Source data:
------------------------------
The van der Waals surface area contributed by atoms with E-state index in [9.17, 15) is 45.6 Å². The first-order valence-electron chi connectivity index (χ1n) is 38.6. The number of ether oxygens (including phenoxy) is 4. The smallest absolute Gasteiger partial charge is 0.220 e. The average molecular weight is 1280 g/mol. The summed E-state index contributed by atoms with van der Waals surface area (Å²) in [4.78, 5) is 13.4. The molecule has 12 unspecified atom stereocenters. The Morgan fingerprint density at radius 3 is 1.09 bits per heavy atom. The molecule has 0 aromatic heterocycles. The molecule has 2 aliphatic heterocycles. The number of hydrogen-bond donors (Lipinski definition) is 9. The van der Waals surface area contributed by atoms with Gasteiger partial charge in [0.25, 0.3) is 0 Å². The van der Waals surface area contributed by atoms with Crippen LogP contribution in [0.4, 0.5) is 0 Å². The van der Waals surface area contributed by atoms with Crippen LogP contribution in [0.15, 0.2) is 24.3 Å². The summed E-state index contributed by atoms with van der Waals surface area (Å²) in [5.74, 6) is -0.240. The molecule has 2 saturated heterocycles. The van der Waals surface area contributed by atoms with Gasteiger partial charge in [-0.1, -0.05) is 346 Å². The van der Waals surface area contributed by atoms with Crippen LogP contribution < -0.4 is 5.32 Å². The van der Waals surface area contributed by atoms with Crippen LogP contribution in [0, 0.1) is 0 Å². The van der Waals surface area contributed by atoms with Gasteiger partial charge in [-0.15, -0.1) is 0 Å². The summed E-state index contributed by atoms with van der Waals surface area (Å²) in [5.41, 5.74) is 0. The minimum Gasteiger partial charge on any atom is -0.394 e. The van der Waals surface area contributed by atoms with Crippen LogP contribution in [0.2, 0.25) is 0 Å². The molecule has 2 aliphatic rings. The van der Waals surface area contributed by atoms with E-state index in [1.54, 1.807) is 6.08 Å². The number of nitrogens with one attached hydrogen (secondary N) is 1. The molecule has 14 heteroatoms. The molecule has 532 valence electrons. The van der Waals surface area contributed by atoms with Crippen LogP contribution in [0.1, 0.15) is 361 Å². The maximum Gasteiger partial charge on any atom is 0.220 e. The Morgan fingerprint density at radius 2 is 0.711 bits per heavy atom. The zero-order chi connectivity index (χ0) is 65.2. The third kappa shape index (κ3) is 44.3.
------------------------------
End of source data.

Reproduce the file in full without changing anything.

The van der Waals surface area contributed by atoms with E-state index in [9.17, 15) is 45.6 Å². The first-order valence-electron chi connectivity index (χ1n) is 38.6. The number of ether oxygens (including phenoxy) is 4. The smallest absolute Gasteiger partial charge is 0.220 e. The average molecular weight is 1280 g/mol. The summed E-state index contributed by atoms with van der Waals surface area (Å²) in [4.78, 5) is 13.4. The molecule has 12 unspecified atom stereocenters. The Morgan fingerprint density at radius 3 is 1.09 bits per heavy atom. The molecule has 0 aromatic heterocycles. The molecule has 2 aliphatic heterocycles. The number of hydrogen-bond donors (Lipinski definition) is 9. The van der Waals surface area contributed by atoms with Gasteiger partial charge in [0.25, 0.3) is 0 Å². The van der Waals surface area contributed by atoms with Crippen LogP contribution in [0.4, 0.5) is 0 Å². The van der Waals surface area contributed by atoms with Crippen LogP contribution in [0.15, 0.2) is 24.3 Å². The summed E-state index contributed by atoms with van der Waals surface area (Å²) in [5.74, 6) is -0.240. The molecule has 2 saturated heterocycles. The van der Waals surface area contributed by atoms with Gasteiger partial charge in [-0.1, -0.05) is 346 Å². The van der Waals surface area contributed by atoms with Crippen LogP contribution < -0.4 is 5.32 Å². The van der Waals surface area contributed by atoms with Crippen LogP contribution in [0, 0.1) is 0 Å². The van der Waals surface area contributed by atoms with Gasteiger partial charge in [-0.15, -0.1) is 0 Å². The summed E-state index contributed by atoms with van der Waals surface area (Å²) in [5.41, 5.74) is 0. The minimum Gasteiger partial charge on any atom is -0.394 e. The van der Waals surface area contributed by atoms with Crippen LogP contribution in [0.2, 0.25) is 0 Å². The molecule has 2 aliphatic rings. The van der Waals surface area contributed by atoms with E-state index in [1.54, 1.807) is 6.08 Å². The number of nitrogens with one attached hydrogen (secondary N) is 1. The molecule has 14 heteroatoms. The molecule has 532 valence electrons. The van der Waals surface area contributed by atoms with Crippen LogP contribution in [0.1, 0.15) is 361 Å². The maximum Gasteiger partial charge on any atom is 0.220 e. The Morgan fingerprint density at radius 2 is 0.711 bits per heavy atom. The zero-order chi connectivity index (χ0) is 65.2. The third kappa shape index (κ3) is 44.3.